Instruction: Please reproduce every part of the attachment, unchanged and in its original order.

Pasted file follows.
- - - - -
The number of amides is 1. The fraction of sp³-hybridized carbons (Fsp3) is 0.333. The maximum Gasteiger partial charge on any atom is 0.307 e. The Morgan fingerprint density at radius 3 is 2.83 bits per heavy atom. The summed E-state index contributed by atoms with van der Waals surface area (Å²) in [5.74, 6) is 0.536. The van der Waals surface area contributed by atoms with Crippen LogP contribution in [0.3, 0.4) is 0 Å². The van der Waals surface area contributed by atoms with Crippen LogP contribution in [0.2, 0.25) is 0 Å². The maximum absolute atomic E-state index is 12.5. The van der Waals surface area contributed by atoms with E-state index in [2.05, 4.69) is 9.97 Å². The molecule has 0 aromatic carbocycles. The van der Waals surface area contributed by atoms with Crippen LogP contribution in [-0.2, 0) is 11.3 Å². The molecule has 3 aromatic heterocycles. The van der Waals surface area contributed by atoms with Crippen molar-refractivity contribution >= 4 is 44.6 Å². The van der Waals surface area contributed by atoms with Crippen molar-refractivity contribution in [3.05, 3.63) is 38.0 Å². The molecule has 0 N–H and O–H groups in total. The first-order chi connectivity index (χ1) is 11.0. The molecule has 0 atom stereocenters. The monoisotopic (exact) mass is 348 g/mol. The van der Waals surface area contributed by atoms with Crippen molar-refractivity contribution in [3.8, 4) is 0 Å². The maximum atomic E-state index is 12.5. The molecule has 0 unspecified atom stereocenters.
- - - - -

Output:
The number of amides is 1. The fraction of sp³-hybridized carbons (Fsp3) is 0.333. The maximum Gasteiger partial charge on any atom is 0.307 e. The Morgan fingerprint density at radius 3 is 2.83 bits per heavy atom. The summed E-state index contributed by atoms with van der Waals surface area (Å²) in [5.74, 6) is 0.536. The van der Waals surface area contributed by atoms with Crippen LogP contribution in [0.3, 0.4) is 0 Å². The van der Waals surface area contributed by atoms with Crippen LogP contribution in [0.2, 0.25) is 0 Å². The maximum absolute atomic E-state index is 12.5. The van der Waals surface area contributed by atoms with E-state index in [2.05, 4.69) is 9.97 Å². The molecule has 0 aromatic carbocycles. The van der Waals surface area contributed by atoms with Crippen LogP contribution in [-0.2, 0) is 11.3 Å². The molecule has 3 aromatic heterocycles. The van der Waals surface area contributed by atoms with Crippen molar-refractivity contribution >= 4 is 44.6 Å². The van der Waals surface area contributed by atoms with Crippen molar-refractivity contribution in [3.05, 3.63) is 38.0 Å². The molecule has 0 N–H and O–H groups in total. The first-order chi connectivity index (χ1) is 11.0. The molecule has 0 atom stereocenters. The monoisotopic (exact) mass is 348 g/mol. The van der Waals surface area contributed by atoms with Crippen molar-refractivity contribution in [3.8, 4) is 0 Å². The maximum atomic E-state index is 12.5. The molecule has 0 unspecified atom stereocenters.